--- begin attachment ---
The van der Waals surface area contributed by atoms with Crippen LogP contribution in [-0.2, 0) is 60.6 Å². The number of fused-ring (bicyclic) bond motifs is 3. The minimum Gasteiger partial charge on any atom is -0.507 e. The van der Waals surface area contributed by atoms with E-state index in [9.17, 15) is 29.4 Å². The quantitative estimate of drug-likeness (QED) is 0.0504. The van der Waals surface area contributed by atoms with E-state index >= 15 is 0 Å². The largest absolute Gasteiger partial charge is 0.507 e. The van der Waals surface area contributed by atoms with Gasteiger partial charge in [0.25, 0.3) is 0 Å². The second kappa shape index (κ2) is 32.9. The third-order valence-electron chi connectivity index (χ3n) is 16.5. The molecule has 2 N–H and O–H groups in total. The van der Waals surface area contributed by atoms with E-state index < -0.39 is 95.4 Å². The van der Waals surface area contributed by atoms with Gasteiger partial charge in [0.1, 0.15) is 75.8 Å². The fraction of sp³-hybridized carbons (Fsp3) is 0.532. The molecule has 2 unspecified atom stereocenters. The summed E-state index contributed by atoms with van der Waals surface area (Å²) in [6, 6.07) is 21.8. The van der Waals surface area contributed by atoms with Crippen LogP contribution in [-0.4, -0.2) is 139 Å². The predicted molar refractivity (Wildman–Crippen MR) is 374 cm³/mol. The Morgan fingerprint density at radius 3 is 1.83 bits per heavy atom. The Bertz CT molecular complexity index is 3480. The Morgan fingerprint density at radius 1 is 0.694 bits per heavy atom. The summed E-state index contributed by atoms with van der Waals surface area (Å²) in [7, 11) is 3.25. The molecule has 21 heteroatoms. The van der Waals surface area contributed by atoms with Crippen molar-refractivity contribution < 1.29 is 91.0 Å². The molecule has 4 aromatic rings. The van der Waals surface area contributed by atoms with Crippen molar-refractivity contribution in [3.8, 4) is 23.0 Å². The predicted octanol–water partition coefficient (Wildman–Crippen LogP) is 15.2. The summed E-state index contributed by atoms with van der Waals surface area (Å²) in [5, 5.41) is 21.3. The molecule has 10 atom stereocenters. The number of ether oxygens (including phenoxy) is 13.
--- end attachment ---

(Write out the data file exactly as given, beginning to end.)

The van der Waals surface area contributed by atoms with Crippen LogP contribution in [-0.2, 0) is 60.6 Å². The number of fused-ring (bicyclic) bond motifs is 3. The minimum Gasteiger partial charge on any atom is -0.507 e. The van der Waals surface area contributed by atoms with E-state index in [9.17, 15) is 29.4 Å². The quantitative estimate of drug-likeness (QED) is 0.0504. The van der Waals surface area contributed by atoms with E-state index >= 15 is 0 Å². The largest absolute Gasteiger partial charge is 0.507 e. The van der Waals surface area contributed by atoms with Gasteiger partial charge in [0.25, 0.3) is 0 Å². The second kappa shape index (κ2) is 32.9. The third-order valence-electron chi connectivity index (χ3n) is 16.5. The molecule has 2 N–H and O–H groups in total. The van der Waals surface area contributed by atoms with E-state index < -0.39 is 95.4 Å². The van der Waals surface area contributed by atoms with Gasteiger partial charge in [0.1, 0.15) is 75.8 Å². The fraction of sp³-hybridized carbons (Fsp3) is 0.532. The molecule has 2 unspecified atom stereocenters. The summed E-state index contributed by atoms with van der Waals surface area (Å²) in [6, 6.07) is 21.8. The van der Waals surface area contributed by atoms with Crippen LogP contribution in [-0.4, -0.2) is 139 Å². The predicted molar refractivity (Wildman–Crippen MR) is 374 cm³/mol. The Morgan fingerprint density at radius 3 is 1.83 bits per heavy atom. The Bertz CT molecular complexity index is 3480. The Morgan fingerprint density at radius 1 is 0.694 bits per heavy atom. The summed E-state index contributed by atoms with van der Waals surface area (Å²) in [7, 11) is 3.25. The molecule has 21 heteroatoms. The van der Waals surface area contributed by atoms with Crippen molar-refractivity contribution < 1.29 is 91.0 Å². The molecule has 4 aromatic rings. The van der Waals surface area contributed by atoms with Crippen molar-refractivity contribution in [3.8, 4) is 23.0 Å². The predicted octanol–water partition coefficient (Wildman–Crippen LogP) is 15.2. The summed E-state index contributed by atoms with van der Waals surface area (Å²) in [5, 5.41) is 21.3. The molecule has 10 atom stereocenters. The number of ether oxygens (including phenoxy) is 13.